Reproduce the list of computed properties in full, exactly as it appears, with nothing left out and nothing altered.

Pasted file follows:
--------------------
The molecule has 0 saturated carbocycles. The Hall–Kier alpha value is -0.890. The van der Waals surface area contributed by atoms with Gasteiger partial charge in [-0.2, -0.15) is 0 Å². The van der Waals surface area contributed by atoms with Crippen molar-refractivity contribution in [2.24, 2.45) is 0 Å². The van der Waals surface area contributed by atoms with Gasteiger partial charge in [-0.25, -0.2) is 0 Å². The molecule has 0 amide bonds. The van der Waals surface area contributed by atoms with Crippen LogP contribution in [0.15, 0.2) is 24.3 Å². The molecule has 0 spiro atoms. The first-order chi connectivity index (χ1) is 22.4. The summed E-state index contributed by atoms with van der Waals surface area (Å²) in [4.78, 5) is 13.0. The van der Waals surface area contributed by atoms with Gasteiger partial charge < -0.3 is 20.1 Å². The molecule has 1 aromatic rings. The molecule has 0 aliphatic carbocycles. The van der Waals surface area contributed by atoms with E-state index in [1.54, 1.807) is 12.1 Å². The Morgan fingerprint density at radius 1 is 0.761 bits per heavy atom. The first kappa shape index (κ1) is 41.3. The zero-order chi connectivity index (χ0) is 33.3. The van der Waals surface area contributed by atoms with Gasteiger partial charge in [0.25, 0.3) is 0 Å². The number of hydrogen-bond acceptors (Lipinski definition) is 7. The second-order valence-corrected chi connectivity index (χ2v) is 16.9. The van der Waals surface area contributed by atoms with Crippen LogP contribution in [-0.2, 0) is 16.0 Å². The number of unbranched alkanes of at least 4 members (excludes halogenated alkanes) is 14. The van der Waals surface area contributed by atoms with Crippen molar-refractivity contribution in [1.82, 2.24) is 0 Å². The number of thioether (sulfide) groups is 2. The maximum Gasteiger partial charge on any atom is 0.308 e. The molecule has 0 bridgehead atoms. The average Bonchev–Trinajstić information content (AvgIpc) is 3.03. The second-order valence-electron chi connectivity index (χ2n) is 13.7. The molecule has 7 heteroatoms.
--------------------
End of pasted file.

The molecule has 0 saturated carbocycles. The Hall–Kier alpha value is -0.890. The van der Waals surface area contributed by atoms with Gasteiger partial charge in [-0.2, -0.15) is 0 Å². The van der Waals surface area contributed by atoms with Crippen molar-refractivity contribution in [2.24, 2.45) is 0 Å². The van der Waals surface area contributed by atoms with Gasteiger partial charge in [-0.25, -0.2) is 0 Å². The molecule has 0 amide bonds. The van der Waals surface area contributed by atoms with Crippen LogP contribution in [0.15, 0.2) is 24.3 Å². The molecule has 0 spiro atoms. The first-order chi connectivity index (χ1) is 22.4. The summed E-state index contributed by atoms with van der Waals surface area (Å²) in [4.78, 5) is 13.0. The van der Waals surface area contributed by atoms with Gasteiger partial charge < -0.3 is 20.1 Å². The molecule has 1 aromatic rings. The molecule has 0 aliphatic carbocycles. The van der Waals surface area contributed by atoms with E-state index in [1.54, 1.807) is 12.1 Å². The Morgan fingerprint density at radius 1 is 0.761 bits per heavy atom. The first kappa shape index (κ1) is 41.3. The zero-order chi connectivity index (χ0) is 33.3. The van der Waals surface area contributed by atoms with Gasteiger partial charge in [0.25, 0.3) is 0 Å². The number of hydrogen-bond acceptors (Lipinski definition) is 7. The second-order valence-corrected chi connectivity index (χ2v) is 16.9. The van der Waals surface area contributed by atoms with Crippen LogP contribution in [-0.2, 0) is 16.0 Å². The number of unbranched alkanes of at least 4 members (excludes halogenated alkanes) is 14. The van der Waals surface area contributed by atoms with Crippen molar-refractivity contribution in [1.82, 2.24) is 0 Å². The number of thioether (sulfide) groups is 2. The maximum Gasteiger partial charge on any atom is 0.308 e. The molecule has 0 bridgehead atoms. The average Bonchev–Trinajstić information content (AvgIpc) is 3.03. The second-order valence-electron chi connectivity index (χ2n) is 13.7. The molecule has 7 heteroatoms.